And there were many more.  Some sold before I could get photos.  Some I haven’t gotten pictures of.  There are more earrings too.  Maybe I’ll get some photos of them up eventually as well?

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Peach Aventurine

In my Etsy shop:  Pinned Aventurine Necklace

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Green Onyx

In my Etsy shop: Pinned Green Onyx Wishbone Necklace

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Pink Peruvian Opal

Listing coming soon.

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Blue Amazonite

Listing coming soon.

I really enjoyed this technique and there will be many more pinned pretties to come.  I can’t wait to experiment with fun new ways to incorporate this technique into other jewelry designs as well.  Stay tuned!  This obsession is sure to grow.

 

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8 thoughts on “Pinned Pretties – A New Technique!

    • I have handmade all of the bails myself. I forged them by hand from 14 gauge wire. They really have to be made to fit each stone based on the curve at it’s peak and where the holes are in the gemstone bead.

  1. Love them! Really beautiful! How long did it take to master the technique? And if you don’t mind, how did you do the opposite end of the balled pin without hurting the stone? The balls on each end look perfect. I am truly impressed. thanks for sharing.

    Jan

    • Ah, that was the scary part. Believe me, I’ve sacrificed many good beads to the flame. I had a lovely opal in blue chalcedony bead that shattered… oh what a heart breaker that was. Basically, I form the first ball, assemble it all and then trim the wire to the length I think I need to make a matching ball. I use a Little Smith torch, so I can use a fine tip that will make a very small flame point and I use a hot, angry hissing little flame to melt the wire and stop it just as it balls up next to the bead then I quickly quench the bead to cool everything down so that the heat doesn’t continue to transfer through the metal into the stone. Occasionally I pull the flame away to quickly and the bead stalls too far from the stone to make a good, secure closure so I have to try to get back in there and drive it up further. That’s the tricky part. Sometimes it’s a losing gamble… So if you try this technique be prepared to lose some stones to it. Start with stones that you’re not attached to. Save those for after you’ve gotten a feel for the technique (and even then be prepared to lose a few). The worst mistake, as I’ve learned it, is pulling back too quickly. It’s better to be fearless the first time out than to have to go back and try to tighten a rivet, as it were. Thanks for the comment, Jan.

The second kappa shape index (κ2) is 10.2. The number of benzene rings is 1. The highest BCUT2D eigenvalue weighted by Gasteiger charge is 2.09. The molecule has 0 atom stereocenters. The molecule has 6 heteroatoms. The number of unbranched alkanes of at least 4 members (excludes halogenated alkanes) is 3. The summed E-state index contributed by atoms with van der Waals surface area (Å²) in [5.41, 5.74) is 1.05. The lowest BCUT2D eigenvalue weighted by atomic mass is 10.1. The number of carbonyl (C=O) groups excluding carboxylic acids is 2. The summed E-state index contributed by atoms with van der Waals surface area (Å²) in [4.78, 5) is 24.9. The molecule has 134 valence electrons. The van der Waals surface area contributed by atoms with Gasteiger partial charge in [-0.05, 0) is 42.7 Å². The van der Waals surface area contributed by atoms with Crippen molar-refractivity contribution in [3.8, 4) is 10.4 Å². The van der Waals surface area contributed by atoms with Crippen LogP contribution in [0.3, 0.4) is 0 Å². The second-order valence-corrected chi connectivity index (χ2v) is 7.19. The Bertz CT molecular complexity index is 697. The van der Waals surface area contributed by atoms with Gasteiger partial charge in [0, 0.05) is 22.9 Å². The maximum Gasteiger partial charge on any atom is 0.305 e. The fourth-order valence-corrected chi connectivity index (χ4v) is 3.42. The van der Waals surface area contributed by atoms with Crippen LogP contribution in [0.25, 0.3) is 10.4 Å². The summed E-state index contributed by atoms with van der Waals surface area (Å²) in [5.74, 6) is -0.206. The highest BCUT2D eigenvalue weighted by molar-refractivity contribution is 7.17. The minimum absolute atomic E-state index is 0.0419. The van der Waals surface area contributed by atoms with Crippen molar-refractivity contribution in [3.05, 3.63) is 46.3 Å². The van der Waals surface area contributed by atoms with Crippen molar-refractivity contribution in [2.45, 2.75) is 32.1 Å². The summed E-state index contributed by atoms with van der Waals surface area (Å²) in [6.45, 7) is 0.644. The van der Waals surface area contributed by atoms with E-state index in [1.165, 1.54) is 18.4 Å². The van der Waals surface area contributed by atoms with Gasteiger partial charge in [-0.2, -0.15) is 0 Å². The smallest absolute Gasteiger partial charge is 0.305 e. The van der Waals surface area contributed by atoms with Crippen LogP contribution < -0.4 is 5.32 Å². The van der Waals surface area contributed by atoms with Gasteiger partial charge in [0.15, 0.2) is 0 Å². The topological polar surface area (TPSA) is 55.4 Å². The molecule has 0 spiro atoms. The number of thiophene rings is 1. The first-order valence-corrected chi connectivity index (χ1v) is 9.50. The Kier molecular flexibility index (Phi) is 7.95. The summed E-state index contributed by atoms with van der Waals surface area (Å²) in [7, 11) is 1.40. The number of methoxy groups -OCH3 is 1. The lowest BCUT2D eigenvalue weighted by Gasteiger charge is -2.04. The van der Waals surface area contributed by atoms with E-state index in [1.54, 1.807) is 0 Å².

• These “pinned pretties” are beautiful! I too wondered about your process and was happy to see that you shared it so freely! My question is have you ever tried a heat shield of any kind? Would you recommend it? Thanks!

      • I haven’t tried a heat shield, but I’ve considered it. I ruined the most beautiful (and not cheap) blue chalcedony opal briolette trying this technique. I’ve heard of people using those old manilla folders (like you use to file papers) soaked in water as a heat shield – problem with that in my opinion is that it leaves more space an I personally don’t like that. I like to try to make my ball sung up for a secure fit. For that reason I haven’t tried a heat shield yet, but if I had another stone like that beautiful chalcedony (that I still keep on my bench and gaze upon with remorse every day when I’m in my studio) I might consider trying it.

  2. Thanks Doreen. 🙂 Just having fun. So glad to hear that the consignment is working for you. Nice to not bust your butt in the heat and still sell your treasures, isn’t it? :::hugs:::